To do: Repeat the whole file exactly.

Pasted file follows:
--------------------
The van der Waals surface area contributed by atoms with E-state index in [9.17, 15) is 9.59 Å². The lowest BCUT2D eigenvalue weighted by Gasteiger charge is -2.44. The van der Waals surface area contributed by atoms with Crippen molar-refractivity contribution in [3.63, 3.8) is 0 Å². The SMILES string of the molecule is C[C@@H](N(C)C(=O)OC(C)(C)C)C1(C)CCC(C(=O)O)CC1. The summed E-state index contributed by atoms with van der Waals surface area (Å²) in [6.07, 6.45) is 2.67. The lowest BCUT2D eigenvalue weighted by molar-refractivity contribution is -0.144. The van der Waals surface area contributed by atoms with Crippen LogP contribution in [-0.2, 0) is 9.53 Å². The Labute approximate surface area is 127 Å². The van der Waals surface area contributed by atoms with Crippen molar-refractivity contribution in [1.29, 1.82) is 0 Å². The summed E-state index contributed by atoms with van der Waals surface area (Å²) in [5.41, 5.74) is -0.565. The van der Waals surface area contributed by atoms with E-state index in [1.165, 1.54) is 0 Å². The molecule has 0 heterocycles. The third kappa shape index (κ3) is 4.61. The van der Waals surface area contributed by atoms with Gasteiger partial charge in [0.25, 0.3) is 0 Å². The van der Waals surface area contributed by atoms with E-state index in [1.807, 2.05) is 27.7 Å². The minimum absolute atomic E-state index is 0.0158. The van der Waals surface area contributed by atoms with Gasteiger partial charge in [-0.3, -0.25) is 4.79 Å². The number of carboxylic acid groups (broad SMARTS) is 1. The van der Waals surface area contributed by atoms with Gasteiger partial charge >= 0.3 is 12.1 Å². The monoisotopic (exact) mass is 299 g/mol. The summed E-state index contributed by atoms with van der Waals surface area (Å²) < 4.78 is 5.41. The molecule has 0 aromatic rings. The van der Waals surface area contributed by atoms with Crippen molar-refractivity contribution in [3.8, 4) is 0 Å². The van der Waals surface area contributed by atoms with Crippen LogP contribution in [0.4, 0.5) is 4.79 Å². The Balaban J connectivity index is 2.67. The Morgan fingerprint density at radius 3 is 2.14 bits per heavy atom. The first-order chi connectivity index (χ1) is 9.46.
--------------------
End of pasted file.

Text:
The van der Waals surface area contributed by atoms with E-state index in [9.17, 15) is 9.59 Å². The lowest BCUT2D eigenvalue weighted by Gasteiger charge is -2.44. The van der Waals surface area contributed by atoms with Crippen molar-refractivity contribution in [3.63, 3.8) is 0 Å². The SMILES string of the molecule is C[C@@H](N(C)C(=O)OC(C)(C)C)C1(C)CCC(C(=O)O)CC1. The summed E-state index contributed by atoms with van der Waals surface area (Å²) in [6.07, 6.45) is 2.67. The lowest BCUT2D eigenvalue weighted by molar-refractivity contribution is -0.144. The van der Waals surface area contributed by atoms with Crippen LogP contribution in [-0.2, 0) is 9.53 Å². The Labute approximate surface area is 127 Å². The van der Waals surface area contributed by atoms with Crippen molar-refractivity contribution in [1.29, 1.82) is 0 Å². The summed E-state index contributed by atoms with van der Waals surface area (Å²) in [5.41, 5.74) is -0.565. The van der Waals surface area contributed by atoms with E-state index in [1.165, 1.54) is 0 Å². The molecule has 0 heterocycles. The third kappa shape index (κ3) is 4.61. The van der Waals surface area contributed by atoms with Gasteiger partial charge in [0.25, 0.3) is 0 Å². The van der Waals surface area contributed by atoms with E-state index in [1.807, 2.05) is 27.7 Å². The minimum absolute atomic E-state index is 0.0158. The van der Waals surface area contributed by atoms with Gasteiger partial charge in [-0.3, -0.25) is 4.79 Å². The number of carboxylic acid groups (broad SMARTS) is 1. The van der Waals surface area contributed by atoms with Gasteiger partial charge >= 0.3 is 12.1 Å². The monoisotopic (exact) mass is 299 g/mol. The summed E-state index contributed by atoms with van der Waals surface area (Å²) < 4.78 is 5.41. The molecule has 0 aromatic rings. The van der Waals surface area contributed by atoms with Crippen molar-refractivity contribution in [3.8, 4) is 0 Å². The van der Waals surface area contributed by atoms with Crippen LogP contribution in [0.4, 0.5) is 4.79 Å². The Balaban J connectivity index is 2.67. The Morgan fingerprint density at radius 3 is 2.14 bits per heavy atom. The first-order chi connectivity index (χ1) is 9.46.